What corporate PACs are doing 6 months after the attack on the Capitol 

Trump supporters clash with police and security forces as they storm the US Capitol in Washington, DC on January 6, 2021. (Photo by OLIVIER DOULIERY/AFP via Getty Images)

Shortly after the January 6 attack on the Capitol, which was motivated by Trump's lies about election fraud, Comcast — the parent company of NBC Universal — released the following statement:

The peaceful transition of power is a foundation of America’s democracy. Consistent with this view, we will suspend all of our political contributions to those elected officials who voted against certification of the electoral college votes, which will give us the opportunity to review our political giving policies and practices.

This was significant, especially because Comcast was the second-largest donor among corporate PACs to the 147 Republicans who voted to overturn the election. In the 2020 cycle, Comcast donated $755,000 to 95 Republican objectors. 

In the last six months, like most companies who made similar pledges, Comcast has not donated to the individual reelection campaigns of those 147 Republicans. But, according to new FEC filings released this weekend, Comcast is among the companies that have pursued other ways to support these same candidates. This suggests that its January statement was more about public relations than principles. 

On May 16, for example, the National Republican Senatorial Committee (NRSC) reported a $15,000 contribution from Comcast. The NRSC is chaired by Senator Rick Scott (R-FL) who voted to overturn the election and is organized to support all Republican Senators, including Scott and the other seven who voted to overturn the election. Moreover, Scott has used his position as NRSC chair to amplify and legitimize Trump's lies about the 2020 election.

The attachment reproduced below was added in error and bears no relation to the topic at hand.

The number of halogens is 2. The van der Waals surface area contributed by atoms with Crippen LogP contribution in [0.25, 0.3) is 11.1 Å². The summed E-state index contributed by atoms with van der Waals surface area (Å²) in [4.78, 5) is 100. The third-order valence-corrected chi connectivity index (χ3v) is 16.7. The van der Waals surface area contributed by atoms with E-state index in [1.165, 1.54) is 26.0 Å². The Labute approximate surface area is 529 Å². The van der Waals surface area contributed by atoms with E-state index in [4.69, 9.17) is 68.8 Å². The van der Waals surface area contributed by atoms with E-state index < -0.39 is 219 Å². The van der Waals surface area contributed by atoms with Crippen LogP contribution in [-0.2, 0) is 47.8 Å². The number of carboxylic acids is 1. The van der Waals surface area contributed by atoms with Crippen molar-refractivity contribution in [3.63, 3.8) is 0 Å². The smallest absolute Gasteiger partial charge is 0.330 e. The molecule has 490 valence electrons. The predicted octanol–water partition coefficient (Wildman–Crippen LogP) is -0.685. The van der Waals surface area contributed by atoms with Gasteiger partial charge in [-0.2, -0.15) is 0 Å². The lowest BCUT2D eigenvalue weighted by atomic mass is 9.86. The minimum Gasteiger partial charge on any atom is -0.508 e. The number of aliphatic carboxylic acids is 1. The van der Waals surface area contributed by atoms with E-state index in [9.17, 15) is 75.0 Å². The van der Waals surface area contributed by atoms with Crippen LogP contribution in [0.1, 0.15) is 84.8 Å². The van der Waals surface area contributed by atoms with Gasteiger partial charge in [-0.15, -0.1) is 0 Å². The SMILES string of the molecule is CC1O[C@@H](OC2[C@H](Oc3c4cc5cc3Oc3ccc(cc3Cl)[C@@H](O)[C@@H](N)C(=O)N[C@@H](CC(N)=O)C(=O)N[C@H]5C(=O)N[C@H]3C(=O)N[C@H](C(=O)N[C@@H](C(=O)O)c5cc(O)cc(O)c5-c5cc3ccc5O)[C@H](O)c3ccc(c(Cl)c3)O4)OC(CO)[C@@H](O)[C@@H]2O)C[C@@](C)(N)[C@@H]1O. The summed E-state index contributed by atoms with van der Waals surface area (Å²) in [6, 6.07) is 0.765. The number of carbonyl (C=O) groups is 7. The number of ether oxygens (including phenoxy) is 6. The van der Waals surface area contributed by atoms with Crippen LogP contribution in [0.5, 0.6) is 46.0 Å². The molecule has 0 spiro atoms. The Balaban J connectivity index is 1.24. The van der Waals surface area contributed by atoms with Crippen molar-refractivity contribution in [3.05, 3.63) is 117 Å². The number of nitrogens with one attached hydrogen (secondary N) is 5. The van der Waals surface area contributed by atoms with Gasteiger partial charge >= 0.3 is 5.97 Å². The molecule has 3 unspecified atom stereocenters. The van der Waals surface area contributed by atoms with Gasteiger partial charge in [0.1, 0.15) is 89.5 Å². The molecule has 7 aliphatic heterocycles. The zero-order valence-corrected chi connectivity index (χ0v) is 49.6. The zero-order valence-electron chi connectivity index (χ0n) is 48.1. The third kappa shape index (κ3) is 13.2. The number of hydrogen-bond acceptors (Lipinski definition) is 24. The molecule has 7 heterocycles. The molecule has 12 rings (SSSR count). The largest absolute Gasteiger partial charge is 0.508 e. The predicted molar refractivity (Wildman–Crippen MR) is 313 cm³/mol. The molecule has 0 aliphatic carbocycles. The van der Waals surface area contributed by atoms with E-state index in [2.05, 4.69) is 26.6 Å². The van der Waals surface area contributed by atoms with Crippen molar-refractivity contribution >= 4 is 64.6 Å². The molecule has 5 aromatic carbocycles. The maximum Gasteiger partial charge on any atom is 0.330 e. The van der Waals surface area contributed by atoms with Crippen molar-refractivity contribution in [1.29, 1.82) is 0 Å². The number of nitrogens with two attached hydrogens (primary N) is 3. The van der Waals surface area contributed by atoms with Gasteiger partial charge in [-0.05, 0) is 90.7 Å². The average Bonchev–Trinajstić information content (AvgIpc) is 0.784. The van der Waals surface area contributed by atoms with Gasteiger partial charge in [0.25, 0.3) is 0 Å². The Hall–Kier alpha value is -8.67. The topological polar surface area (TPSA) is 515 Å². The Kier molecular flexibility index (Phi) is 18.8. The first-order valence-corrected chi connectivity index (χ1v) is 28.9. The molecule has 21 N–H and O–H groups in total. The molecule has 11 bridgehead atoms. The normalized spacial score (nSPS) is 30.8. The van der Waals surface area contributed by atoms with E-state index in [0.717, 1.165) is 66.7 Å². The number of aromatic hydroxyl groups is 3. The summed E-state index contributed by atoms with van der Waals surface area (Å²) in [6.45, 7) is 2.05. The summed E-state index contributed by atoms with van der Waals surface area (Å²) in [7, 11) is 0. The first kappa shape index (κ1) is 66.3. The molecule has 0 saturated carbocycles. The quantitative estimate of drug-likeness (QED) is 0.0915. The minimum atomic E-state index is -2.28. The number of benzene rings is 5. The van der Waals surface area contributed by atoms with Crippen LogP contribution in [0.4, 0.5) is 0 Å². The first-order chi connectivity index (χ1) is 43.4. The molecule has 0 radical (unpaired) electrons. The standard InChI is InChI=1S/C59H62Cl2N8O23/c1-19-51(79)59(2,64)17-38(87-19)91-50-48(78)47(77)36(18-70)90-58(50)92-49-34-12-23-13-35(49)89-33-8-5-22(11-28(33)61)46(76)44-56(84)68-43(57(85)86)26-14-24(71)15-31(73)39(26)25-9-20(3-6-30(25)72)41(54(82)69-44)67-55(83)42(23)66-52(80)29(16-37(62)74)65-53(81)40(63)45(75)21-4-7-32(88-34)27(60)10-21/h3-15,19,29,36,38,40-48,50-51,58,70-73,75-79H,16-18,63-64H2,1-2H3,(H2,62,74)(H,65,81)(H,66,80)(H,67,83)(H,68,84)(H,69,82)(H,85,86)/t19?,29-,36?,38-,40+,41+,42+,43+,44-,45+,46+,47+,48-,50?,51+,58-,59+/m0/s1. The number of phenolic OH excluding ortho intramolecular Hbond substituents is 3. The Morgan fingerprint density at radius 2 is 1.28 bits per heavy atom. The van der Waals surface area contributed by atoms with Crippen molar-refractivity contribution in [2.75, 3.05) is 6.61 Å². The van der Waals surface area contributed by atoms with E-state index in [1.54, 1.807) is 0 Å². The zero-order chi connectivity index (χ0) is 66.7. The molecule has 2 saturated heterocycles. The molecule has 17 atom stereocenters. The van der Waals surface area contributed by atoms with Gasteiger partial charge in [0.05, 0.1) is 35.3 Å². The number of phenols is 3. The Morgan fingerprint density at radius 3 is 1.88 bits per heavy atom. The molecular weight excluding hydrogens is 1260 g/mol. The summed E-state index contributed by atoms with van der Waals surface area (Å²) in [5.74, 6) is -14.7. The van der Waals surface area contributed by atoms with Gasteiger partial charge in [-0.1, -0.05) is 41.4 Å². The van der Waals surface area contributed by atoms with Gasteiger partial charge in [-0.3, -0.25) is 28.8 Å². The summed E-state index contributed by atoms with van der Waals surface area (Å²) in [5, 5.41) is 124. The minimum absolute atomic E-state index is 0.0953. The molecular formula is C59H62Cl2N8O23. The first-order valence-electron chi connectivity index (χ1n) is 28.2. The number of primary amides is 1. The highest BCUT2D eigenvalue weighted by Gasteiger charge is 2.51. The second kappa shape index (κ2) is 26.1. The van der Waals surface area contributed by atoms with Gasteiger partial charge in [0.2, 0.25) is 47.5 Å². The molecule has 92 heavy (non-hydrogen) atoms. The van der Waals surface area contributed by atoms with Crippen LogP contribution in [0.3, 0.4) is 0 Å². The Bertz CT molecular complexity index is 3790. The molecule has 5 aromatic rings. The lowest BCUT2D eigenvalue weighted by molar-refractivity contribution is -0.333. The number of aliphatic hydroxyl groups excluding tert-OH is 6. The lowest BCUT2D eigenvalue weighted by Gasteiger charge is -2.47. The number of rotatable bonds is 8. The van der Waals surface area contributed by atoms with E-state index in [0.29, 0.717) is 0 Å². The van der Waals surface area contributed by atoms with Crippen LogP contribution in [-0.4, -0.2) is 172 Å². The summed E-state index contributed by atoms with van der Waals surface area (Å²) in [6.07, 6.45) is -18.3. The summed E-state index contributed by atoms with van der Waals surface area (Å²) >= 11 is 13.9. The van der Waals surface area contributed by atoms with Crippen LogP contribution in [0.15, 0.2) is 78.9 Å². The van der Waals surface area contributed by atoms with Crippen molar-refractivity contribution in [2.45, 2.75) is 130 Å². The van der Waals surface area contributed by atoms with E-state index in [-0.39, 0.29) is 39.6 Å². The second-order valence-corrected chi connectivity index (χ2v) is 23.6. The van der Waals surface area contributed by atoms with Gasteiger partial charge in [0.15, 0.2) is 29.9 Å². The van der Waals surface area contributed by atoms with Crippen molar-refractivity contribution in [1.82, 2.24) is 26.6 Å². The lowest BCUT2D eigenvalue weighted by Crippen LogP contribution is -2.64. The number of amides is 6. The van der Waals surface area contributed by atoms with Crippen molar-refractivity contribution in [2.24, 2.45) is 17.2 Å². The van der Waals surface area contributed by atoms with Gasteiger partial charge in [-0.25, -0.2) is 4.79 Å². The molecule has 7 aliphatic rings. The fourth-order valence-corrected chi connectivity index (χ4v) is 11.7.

In April for example, Scott traveled to Trump's resort in Mar-a-Lago to present him with the NRSC "Champion for Freedom Award." The award does not exist. Scott invented it to ingratiate himself with Trump. 

Trump subsequently appeared in an NRSC fundraising video in which he pledged to "take back the White House – and sooner than you think." The comment was widely interpreted as a reference to the conspiracy theory, advanced by MyPillow CEO Mike Lindell and others, that Trump will soon be reinstated as president.  

In June, the NRSC promoted Trump's endorsement of Senator John Kennedy (R-LA), who voted to overturn the election on January 6 and is up for reelection in 2022. The same day the NRSC promoted Trump's endorsement, Trump released a statement calling the last presidential election the "2020 Presidential Election Scam." The NRSC similarly promoted Trump's endorsement of Senator Ron Johnson (R-WI), who is also up for reelection, and described the January 6 attack on the Capitol as "by and large a peaceful protest." 

Further, on May 21, the National Republican Congressional Committee (NRCC) reported a $15,000 contribution from Comcast. The NRCC will support the reelection of more than 130 Republican House members who voted to overturn the election on January 6. 

The NRCC has also closely aligned itself with Trump to raise funds. As recently as April, its fundraising page warned donors that "If you UNCHECK this box, we will have to tell Trump you’re a DEFECTOR." The checked box made an individual donation recur monthly. It was removed after the New York Times exposed the deceptive tactic. 

The NRCC fundraising page continues to promote donations to "stand with President Trump." 

Standing with Trump means validating his false claims about election fraud. Just this month, Trump has released six statements claiming the 2020 election was stolen.